For someone who hates “tap tap tapping” on a smart phone or even worse – an actual computer – the starting of a blog might seem a contradictory endeavour. The truth is I do rather hate the internet, and social media sends me into a spin of social anxiety, but I feel motivated to reach out to people anyway and whether I like it or not, in this day and age reaching out to people is going to involve the internet one way or another.
My motivations for starting this blog and for wanting to reach out to people on the internet are fairly straightforward: I want to encourage as many people as possible to unplug from their phones and leave the bubble of their Wi-Fi, to go outside and to experience nature, and because I’m convinced our society is totally unsustainable and that people need to take an urgent interest in learning to be more self-sufficient. The irony of using the internet to deliver this message is not lost on me, I hope you will forgive me the contradiction.
My Story (or how I bought a farm having never previously set foot in one).
We are a gay couple, a pair of city kids, a computer nerd and a book worm, who like many of our avocado toast-eating millennial friends became disillusioned with the lives we were being offered. Wasted lives spent blankly scrolling on Facebook in bland box-like rental accommodation, zero hour contracts, payday loans, and student debt all set woefully against a backdrop of revolving apocalyptic national and global catastrophes: the death of the NHS, the financial crisis, the refugee exodus, the wild fury of climate change and the great scam that is Brexit – to name but a few. I knew in every fibre of my being that the society, the civilization, to which I belonged and to which I owed my ongoing survival was crumbling, fast. It didn’t take me long to convince my partner that we needed to make a serious change.
Having lost faith in the system to look after me long term, I was looking for solutions that would enable me to live a freer, more natural and self-sufficient lifestyle. I wanted to sleep better, eat cleaner, and be involved in the process of keeping myself alive. Essentially, what I was looking for was a lifestyle that would enable me to be a free range human, part of the earth and its cycles, master of my own time, a part of the landscape.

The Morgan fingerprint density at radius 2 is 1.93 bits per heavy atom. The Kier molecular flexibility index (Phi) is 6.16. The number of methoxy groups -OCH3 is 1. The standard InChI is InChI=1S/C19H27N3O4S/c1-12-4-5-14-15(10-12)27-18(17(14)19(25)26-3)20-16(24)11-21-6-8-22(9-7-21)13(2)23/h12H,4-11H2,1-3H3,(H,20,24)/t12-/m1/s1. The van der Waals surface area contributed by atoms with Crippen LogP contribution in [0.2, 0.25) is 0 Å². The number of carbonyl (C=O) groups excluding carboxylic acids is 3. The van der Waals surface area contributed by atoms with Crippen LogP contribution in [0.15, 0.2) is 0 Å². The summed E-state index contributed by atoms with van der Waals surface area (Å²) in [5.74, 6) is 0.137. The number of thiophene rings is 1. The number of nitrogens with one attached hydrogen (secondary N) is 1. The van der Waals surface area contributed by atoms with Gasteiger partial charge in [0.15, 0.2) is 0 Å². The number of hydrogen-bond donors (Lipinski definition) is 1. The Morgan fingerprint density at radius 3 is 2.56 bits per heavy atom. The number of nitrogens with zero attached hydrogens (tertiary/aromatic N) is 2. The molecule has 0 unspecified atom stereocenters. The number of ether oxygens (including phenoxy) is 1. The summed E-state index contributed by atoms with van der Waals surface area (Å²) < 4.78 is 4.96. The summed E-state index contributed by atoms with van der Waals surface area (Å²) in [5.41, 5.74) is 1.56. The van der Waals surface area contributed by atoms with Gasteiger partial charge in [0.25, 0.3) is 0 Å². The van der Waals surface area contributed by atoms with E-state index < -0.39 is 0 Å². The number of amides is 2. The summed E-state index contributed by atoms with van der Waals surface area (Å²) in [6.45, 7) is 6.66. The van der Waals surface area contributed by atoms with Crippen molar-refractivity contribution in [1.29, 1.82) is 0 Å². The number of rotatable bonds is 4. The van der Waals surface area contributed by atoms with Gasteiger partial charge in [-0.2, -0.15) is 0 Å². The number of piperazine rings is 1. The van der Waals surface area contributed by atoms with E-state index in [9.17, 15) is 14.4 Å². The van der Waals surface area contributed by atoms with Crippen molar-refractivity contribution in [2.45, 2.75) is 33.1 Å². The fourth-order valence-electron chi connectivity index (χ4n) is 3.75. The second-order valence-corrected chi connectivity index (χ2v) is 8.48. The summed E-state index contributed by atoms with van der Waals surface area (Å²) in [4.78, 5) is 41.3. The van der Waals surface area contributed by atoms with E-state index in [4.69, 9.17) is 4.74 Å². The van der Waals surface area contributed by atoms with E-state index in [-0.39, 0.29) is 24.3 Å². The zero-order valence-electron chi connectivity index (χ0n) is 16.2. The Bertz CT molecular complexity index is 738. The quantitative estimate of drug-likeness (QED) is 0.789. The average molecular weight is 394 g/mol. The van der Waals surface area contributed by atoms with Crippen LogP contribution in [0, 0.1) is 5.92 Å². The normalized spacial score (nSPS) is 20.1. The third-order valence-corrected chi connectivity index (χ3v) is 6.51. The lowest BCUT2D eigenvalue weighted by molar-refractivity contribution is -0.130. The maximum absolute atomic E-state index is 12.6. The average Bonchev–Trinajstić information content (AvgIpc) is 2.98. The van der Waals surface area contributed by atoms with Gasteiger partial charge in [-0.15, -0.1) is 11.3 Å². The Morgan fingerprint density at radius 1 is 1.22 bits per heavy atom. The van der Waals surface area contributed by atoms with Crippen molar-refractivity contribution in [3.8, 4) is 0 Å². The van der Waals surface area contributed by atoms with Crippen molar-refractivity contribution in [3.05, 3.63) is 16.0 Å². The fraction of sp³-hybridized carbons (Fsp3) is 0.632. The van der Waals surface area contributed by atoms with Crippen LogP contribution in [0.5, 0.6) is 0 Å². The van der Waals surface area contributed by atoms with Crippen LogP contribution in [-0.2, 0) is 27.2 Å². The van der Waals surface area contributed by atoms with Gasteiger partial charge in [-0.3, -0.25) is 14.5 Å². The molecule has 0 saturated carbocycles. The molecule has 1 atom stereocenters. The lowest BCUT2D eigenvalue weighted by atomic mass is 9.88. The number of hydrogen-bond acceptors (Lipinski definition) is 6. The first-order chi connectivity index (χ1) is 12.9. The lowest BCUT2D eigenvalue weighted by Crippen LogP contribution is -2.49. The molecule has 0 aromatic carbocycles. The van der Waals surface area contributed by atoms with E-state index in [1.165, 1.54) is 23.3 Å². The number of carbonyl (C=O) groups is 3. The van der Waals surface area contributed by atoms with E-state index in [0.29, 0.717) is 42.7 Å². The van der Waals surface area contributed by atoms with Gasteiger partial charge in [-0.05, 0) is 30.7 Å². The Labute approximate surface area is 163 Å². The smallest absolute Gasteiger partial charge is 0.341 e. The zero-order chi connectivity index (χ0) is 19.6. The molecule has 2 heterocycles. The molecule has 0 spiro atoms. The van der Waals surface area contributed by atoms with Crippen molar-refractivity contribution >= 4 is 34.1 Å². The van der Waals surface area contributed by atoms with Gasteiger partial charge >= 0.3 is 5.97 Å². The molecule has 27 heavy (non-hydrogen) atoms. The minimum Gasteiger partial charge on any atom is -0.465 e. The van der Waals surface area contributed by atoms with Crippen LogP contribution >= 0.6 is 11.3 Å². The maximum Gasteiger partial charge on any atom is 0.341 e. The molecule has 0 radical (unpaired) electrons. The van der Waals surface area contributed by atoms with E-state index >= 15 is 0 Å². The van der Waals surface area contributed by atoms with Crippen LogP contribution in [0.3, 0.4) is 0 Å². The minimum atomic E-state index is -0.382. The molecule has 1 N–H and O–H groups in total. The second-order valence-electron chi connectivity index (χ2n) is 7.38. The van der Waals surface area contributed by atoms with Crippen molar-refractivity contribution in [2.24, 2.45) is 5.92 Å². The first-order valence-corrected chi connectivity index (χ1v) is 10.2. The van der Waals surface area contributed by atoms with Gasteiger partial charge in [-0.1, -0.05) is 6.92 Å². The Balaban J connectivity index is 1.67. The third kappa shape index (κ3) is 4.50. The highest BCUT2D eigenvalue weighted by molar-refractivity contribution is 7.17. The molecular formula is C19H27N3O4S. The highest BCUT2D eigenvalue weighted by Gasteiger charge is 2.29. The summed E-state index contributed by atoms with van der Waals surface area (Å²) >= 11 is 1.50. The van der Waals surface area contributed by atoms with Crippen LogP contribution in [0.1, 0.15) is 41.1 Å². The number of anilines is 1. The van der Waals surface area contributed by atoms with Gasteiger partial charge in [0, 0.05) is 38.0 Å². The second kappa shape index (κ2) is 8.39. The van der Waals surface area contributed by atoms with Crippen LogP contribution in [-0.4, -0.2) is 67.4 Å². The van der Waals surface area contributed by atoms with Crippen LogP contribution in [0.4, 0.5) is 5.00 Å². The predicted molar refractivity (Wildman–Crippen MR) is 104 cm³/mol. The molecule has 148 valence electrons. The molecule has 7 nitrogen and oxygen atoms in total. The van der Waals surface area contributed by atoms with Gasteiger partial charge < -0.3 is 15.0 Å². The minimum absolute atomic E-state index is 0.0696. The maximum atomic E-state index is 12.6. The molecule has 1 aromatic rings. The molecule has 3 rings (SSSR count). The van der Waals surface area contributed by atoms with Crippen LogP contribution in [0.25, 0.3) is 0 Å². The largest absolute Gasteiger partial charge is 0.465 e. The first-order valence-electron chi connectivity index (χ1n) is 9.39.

That’s when I started educating myself about plants and gardening. I studied plant science with the Royal Horticultural Society, had over a hundred exotic house plants, and a tiny balcony that I turned into a tropical greenhouse. I deleted all my social media accounts, took control of my rollercoaster finances and started working out with a personal trainer. It was a great start, sure, but it wasn’t enough; I felt the looming crisis all around, I noticed my friends and neighbours slowly but very obviously declining in health and happiness. There seemed to be a chronic lack of hope and positivity for the future. I started prepping, hoarding supplies like food and first aid equipment. I soon realised that simply buying things would not be enough to equip me for the collapse I was convinced was coming. With time I understood that true self-reliance had to be holistic, to be right for me it had to incorporate all the things that I valued, like nature, natural chemical-free foods and environment, good health and a soul-centred system of healthcare, resilience and sustainability, personal and ideological freedom, and free control over the means of my survival.
My discovery of permaculture was long overdue and totally necessary. A system by which the human animal can live in balance with the location in which they find themselves, to harness and respect nature, to work within the cycle of seasons, to produce food and medicines without chemicals and without an over-reliance on the global flow of oil and petrol products. To live for a long time with what you have, without depleting but instead replenishing. Permaculture taught me that the human animal can be a positive force for good within the environment, not a drain, not a destroyer or a polluter but a guardian, a friend, a member of the family.
After that, the end result was almost entirely inevitable: I was going back to the land, and we started our search for a place in the world where we could live a more outdoors life, a life with clean air, with space for a garden, with room to grow ourselves and our family.
Quite how we ended up with a three hectare derelict olive farm, halfway up a Spanish mountain, with a house that had no roof, I will never truly be able to explain, but it might have something to do with the cost. You see, we learnt fast that bucolic nature paradises cost rather a lot of money and us two, washed up theology graduates that we were, did not have that kind of cash. Of all the variables of all the different options we looked at, we decided, for various reasons some of which are entirely naïve and inexplicable, to go with a wild, remote property without any mains connection to water or electricity, without a liveable house, without a reliable access road, without any other humans for many many miles, and without even a sliver of phone or internet connection. Just two guys, three dogs, a tent, and some pretty wild ideas – in the middle of winter.
As we stood in ankle deep mud surveying our €14,000 kingdom it was not without some irony that we half-heartedly declared “we’ll call it the Freedom Farm”.
This blog is about what happened after (and why you should do it too).